Camera Lens Buyers Guide
Guide to Buying Your Next Camera Lens
Despite having all sorts of lenses, there’s always another one that you feel you must have. Looking at the available options out there, it’s overwhelming to choose your next lens. An important question to ask yourself is, “Does my current camera give everything that I want?” If not, then you need something else. There’s every chance that your dream lens will fall in any of the two broad categories – zoom or speed.
Rapid Prime Lenses
These lenses usually have a bigger maximum aperture (e.g. f/2.8 and above). By having a larger aperture, they’re capable of letting in increased amount of light. As a result, they’re quite suitable in low-light situations. However, their focal lengths are fixed, and you can’t zoom in or out. They are ideal for capturing videos with DSLR cameras, and they’re also relatively cheap.
Furthermore, prime lenses can create wider shots. If you’re looking for an affordable second-lens with an aperture that’s wide enough to shoot a group of people in a room and a focal length that’s long enough to make headshots, (50mm f/1.8) might be a perfect lens choice for you. However, if your goal is to shoot objects which are far away or making portraits, then you need a fast lens that has a longer focal length (e.g. 85mm f/1.8).
Telephoto Zoom Lenses
These are extremely useful when shooting images of birds, theater, sports, or any other subject that’s far away from your camera. If you realize that you’re missing important shots because of your inability to zoom in close to your subject, consider buying telephoto lens during your next shopping. A telephoto lens is ideal for action photography because of its ability to freeze the movement of your subject. The 18-300mm f/4, 70-200mm f/2.8, 70-300mm f/4 and 70-200mm f/4 are some of the great choices available on the market.
Wide Zoom Lenses
You might be asking yourself this, “How will I squeeze more people into my frame?” or “How am I going to capture unique landscape photos with my DSLR camera?” Wide zoom lenses are what you need. You should choose a lens that offers much about range. There are several great options out there. The most common super-wide lens is that with a focal length of 24-70mm. Others include 11-16mm f/2.8, 12-24mm f/2.8, 16-35mm f/2.8, 17-50mm f/2.8 and 24-70mm f/2.8.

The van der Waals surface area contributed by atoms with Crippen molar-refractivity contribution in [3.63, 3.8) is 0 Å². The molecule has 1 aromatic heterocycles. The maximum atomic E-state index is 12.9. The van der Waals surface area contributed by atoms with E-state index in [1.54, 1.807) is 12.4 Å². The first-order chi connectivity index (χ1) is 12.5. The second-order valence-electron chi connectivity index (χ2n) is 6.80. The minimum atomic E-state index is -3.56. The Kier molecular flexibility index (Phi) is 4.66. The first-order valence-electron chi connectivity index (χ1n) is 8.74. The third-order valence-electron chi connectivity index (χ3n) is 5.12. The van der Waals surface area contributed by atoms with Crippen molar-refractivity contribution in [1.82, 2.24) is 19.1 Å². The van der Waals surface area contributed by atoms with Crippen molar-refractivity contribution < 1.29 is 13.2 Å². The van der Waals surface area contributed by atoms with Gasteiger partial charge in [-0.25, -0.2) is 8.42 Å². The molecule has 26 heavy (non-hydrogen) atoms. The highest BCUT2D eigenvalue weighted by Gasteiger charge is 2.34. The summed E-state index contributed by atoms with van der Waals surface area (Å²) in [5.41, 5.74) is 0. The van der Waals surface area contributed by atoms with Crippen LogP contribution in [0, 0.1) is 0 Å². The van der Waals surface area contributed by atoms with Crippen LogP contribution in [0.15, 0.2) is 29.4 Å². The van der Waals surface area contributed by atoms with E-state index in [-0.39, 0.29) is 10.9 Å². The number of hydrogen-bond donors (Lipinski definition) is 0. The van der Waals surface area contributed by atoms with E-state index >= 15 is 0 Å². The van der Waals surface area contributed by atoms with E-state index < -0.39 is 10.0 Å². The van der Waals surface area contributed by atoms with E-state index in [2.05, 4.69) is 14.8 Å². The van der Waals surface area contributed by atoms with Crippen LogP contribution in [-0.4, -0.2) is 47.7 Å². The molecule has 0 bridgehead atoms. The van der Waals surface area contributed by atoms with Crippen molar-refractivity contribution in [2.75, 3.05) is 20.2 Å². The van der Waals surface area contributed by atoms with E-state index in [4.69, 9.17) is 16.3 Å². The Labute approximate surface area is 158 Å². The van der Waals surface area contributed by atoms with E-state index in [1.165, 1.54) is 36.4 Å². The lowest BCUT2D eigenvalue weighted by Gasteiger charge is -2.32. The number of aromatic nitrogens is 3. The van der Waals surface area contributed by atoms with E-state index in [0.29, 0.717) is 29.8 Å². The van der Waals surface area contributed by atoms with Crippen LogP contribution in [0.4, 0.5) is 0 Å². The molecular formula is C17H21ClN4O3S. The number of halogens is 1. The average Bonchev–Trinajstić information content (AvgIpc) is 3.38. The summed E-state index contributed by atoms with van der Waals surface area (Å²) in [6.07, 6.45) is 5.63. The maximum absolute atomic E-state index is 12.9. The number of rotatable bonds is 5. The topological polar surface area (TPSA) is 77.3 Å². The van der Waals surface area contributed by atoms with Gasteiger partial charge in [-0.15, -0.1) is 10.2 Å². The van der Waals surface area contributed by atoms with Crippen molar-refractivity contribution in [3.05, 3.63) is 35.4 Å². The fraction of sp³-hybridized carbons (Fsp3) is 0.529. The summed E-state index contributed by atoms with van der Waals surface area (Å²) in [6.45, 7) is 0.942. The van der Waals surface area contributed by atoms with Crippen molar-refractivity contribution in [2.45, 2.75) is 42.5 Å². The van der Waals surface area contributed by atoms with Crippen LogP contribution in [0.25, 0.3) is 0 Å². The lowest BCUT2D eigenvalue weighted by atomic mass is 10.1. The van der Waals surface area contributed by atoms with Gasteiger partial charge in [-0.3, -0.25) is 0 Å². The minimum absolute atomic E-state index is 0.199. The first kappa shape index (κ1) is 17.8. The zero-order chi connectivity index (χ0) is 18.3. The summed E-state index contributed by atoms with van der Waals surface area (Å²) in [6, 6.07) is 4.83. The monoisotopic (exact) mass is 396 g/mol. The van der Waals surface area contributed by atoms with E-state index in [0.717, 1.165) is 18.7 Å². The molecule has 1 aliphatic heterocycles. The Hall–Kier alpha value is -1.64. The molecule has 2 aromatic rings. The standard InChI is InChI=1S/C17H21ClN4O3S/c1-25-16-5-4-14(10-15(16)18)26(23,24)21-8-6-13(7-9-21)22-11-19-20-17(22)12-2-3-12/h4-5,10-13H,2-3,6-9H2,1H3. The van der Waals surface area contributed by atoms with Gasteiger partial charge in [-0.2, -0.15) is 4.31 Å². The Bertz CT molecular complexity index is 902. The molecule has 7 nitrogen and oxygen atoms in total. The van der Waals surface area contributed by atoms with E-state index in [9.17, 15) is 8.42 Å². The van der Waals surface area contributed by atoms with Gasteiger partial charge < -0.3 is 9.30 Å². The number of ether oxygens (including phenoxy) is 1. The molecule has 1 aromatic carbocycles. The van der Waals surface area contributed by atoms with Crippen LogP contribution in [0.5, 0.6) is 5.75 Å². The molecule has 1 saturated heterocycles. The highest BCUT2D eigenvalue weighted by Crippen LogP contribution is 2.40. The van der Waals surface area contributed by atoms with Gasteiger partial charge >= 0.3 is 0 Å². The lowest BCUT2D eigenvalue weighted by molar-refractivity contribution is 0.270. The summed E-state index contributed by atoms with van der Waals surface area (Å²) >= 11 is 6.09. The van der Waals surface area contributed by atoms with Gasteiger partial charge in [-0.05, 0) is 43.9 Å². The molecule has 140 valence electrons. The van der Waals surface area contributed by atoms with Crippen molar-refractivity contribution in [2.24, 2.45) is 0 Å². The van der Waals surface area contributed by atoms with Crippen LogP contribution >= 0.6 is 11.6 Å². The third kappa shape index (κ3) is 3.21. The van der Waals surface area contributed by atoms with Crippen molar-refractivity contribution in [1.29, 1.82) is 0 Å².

CamLabs Camera Lens Mugs
CamLabs makes the highest quality camera lens mugs I have even seen. They make amazing mug replicas of real DLSR lens for Canon 24-105mm, Canon 70-200 F4 (in black and white), Canon EF 24-70mm, Nikon 24-70mm and Nikon 70-200mm. Variations include clear lens lids and sippable lids. Some models even have a zoom feature where you can twist the mug and it becomes bigger or smaller like a real lens!
These are real mugs that you can use to drink coffee, tea and other beverages. They are insulated and made of stainless steel, and FDA and SGS approved food grade plastic. CamLabs makes the best camera lens coffee mugs on the market. Imagine having this mug sitting beside your DLSR lens … awesome! You can buy a CamLabs camera lens mug on Amazon and in top photography stores.
Choosing a Lens – Camera Lenses Explained
The process of choosing the right lens is as daunting as selecting your preferred DSLR camera. It becomes even more challenging when you look at different lenses on the same paper, they seem very similar but their prices vary remarkably. In most cases, just the process of reducing the entire list to fewer options is enough to frustrate you, especially when you consider third-party options available at much affordable prices.
What Can Fit and Work With Your Camera
Check for compatibility. The lens you’re about to buy should be able to fit and work with your camera. Several camera manufacturers’ design a variety of lenses for different cameras sensors, and are normally categorized into two – cropped-sensor and full-frame sensor lenses. Nikon for instance, categorizes its full-frame sensor lenses as FX and cropped-sensor lenses as DX. On the other hand, Canon classifies its full-frame sensor lenses as EF moniker and its cropped-sensor lenses as EF-S.
Concentrate on Your Focal Length
It’s essential to understand how a lens works in a specific camera. Without a doubt, the size of the sensor can change the effective focal length. For instance, if you use a 50mm lens on a full-frame sensor, the resultant focal length will be that of a 50mm lens. With the same lens on a cropped-sensor, the resultant focal length will be around 75-80mm. This is because the cropped-sensor uses only the central part of the lens. As a result, the edges will be effectively cropped away and you’ll be brought closer to your subject.
How Wide is the Aperture?
The amount of light that gets into the lens is specifically determined by the extent to which the aperture is open. Therefore, prime lenses with only one focal length will provide one aperture. To show the maximum aperture, zoom lenses will provide two apertures. Prime lenses may show an aperture of f/2.8 while zoom lenses may show an aperture of f/3.5-5.6. On the lens barrel, the maximum aperture is always indicated after the focal length.
You should consider a lens with image stabilization technology built into it. This allows you to shoot sharper images at reduced shutter speeds.
Just like your camera, the lens you’re going to buy should have some degree of weather-protection.